We’re back from March Break and into the swing of things! Today in math we continued with Fractions.

We’ve talked about how the numerator tells you how many pieces you have and the denominator tells you how many pieces there are.

We’ve also looked at another way of modeling fractions, the area model. Here are our fractions anchor charts:

Our lesson today was to try to figure out different fractions of a set of balloons and brownies. We started with the number 12. First the students had to find one half of 12. Most found this quite simple and were able to explain how they found the answer. The answer was the same for both balloons and brownies. It was when we got to one fifth of each that the problems began! Hmmm.

Finally, someone asked a question that got us moving forward with our thinking:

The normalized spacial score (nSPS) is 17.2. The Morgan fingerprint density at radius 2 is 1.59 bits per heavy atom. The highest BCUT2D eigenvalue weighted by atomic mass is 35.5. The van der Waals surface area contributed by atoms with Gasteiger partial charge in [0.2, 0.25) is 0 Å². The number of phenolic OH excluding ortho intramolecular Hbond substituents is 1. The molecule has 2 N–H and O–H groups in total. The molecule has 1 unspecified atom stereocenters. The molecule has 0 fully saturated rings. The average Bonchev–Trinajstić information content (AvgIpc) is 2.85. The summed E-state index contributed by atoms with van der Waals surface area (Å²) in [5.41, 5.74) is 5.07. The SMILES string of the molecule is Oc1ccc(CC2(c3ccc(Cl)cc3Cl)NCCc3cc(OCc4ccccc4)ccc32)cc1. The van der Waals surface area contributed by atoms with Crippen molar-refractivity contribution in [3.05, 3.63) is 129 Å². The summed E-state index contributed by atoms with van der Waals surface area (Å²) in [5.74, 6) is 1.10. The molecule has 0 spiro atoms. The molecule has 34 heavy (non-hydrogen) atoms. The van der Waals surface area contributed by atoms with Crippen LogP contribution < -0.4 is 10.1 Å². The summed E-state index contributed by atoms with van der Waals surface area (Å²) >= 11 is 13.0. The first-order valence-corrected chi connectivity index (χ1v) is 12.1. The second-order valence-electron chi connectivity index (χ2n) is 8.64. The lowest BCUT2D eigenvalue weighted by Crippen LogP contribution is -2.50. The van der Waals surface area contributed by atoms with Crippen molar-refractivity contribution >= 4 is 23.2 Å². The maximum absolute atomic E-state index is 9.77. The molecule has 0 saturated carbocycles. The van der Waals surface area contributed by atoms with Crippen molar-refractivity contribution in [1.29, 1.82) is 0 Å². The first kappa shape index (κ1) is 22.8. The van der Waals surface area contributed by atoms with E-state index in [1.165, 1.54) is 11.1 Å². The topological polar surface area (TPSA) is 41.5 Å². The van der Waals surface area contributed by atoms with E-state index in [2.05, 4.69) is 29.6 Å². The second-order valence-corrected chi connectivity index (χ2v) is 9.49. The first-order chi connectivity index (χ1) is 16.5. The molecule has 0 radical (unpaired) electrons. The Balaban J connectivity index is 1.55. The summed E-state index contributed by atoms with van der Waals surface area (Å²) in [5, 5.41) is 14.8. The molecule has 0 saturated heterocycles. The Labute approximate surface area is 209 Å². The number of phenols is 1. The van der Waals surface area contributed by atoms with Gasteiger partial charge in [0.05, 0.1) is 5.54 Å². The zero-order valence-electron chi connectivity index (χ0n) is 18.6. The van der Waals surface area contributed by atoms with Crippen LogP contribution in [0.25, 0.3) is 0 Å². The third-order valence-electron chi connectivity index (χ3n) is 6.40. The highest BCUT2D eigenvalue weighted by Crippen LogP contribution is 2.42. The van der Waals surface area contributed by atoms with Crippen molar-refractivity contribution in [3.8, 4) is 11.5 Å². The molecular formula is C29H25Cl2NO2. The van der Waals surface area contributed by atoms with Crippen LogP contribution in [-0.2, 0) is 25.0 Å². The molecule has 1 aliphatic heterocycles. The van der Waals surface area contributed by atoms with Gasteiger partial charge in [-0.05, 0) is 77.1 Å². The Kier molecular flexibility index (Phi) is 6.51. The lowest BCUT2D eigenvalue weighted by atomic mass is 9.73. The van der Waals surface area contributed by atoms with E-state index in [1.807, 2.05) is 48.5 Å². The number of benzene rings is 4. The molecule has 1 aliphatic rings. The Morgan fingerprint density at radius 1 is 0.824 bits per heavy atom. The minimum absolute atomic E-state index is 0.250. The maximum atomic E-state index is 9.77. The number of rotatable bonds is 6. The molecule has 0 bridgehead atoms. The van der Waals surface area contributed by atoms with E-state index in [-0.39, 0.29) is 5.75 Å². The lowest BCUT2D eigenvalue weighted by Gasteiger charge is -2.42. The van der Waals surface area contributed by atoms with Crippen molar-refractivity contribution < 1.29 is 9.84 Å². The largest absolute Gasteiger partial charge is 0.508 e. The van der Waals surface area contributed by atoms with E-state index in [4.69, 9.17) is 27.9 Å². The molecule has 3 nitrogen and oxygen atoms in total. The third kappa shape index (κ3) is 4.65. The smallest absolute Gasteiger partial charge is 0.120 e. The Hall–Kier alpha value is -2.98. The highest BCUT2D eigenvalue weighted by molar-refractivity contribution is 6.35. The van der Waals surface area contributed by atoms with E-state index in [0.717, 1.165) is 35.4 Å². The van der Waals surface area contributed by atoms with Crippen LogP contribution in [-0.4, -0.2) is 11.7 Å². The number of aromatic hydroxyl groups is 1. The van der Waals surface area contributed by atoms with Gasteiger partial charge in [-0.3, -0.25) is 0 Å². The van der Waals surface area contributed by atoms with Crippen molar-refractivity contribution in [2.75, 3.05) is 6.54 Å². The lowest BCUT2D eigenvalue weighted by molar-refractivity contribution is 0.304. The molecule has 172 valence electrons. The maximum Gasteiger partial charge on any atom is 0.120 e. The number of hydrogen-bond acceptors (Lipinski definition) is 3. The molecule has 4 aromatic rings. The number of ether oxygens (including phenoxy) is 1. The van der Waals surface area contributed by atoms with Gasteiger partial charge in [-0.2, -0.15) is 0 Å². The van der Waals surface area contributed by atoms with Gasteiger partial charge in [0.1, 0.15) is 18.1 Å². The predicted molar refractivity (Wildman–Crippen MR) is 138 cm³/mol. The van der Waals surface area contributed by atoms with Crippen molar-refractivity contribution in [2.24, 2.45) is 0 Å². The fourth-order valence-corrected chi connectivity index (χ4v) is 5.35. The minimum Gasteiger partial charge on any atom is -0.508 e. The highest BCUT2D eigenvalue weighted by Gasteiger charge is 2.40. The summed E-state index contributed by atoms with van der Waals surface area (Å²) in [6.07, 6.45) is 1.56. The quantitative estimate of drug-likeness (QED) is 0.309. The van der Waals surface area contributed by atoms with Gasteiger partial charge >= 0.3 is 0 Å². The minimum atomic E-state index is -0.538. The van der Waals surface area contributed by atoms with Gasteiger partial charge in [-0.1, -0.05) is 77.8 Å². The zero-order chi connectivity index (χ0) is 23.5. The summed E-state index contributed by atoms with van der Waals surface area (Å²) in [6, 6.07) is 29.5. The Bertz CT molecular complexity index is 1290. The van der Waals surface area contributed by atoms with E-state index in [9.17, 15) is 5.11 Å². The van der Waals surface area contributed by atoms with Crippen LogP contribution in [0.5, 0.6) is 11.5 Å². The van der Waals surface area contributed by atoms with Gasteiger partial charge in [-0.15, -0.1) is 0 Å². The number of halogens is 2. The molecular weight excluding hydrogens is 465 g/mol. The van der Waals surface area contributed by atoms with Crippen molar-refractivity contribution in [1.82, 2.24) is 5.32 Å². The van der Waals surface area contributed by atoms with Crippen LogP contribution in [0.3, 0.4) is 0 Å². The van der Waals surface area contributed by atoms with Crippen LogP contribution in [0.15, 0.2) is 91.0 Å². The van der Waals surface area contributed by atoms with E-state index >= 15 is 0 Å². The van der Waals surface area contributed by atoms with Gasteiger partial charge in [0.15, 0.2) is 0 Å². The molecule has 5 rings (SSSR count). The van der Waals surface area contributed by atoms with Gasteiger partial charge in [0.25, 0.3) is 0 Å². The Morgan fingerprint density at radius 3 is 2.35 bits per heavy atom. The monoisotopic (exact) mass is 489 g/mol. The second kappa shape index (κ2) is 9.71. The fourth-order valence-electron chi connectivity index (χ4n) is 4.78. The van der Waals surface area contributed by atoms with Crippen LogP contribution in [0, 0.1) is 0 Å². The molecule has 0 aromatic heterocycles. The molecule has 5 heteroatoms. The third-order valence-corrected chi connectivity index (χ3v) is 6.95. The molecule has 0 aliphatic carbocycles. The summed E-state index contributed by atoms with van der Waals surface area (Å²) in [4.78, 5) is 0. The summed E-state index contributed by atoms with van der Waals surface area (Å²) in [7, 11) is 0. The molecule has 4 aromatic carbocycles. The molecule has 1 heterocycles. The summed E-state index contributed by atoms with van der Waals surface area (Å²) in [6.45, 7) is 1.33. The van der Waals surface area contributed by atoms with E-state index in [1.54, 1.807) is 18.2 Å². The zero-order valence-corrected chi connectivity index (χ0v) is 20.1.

Can we cut the balloons?

Hmmm? Would they be useful if they were cut up? Nope. So that left us with remainders. 12 ballons, divided by 5 (for we were finding fifths) is two with a remainder of two.

The brownies were another story because we can cut them up. The orange Cuisinaire Rods represent the whole brownie and the red rods represent one fifth of a brownie.

We discovered that brownies CAN be divided up equally (balloons can’t) into fifths and everyone would get 2 and two fifths.

The students are now working in pairs to solve a variety of fractions of 24 balloons and brownies. They chose 24 because it is divisible by many of the denominators!

We also talked about the four categories of achievement in mathematics. These come directly from the Mathematics 1-8 Ontario Curriculum:

All the levels are equally important and work is assessed for all of them.

Watch out for the 6 + 1 traits of good writing coming later this week!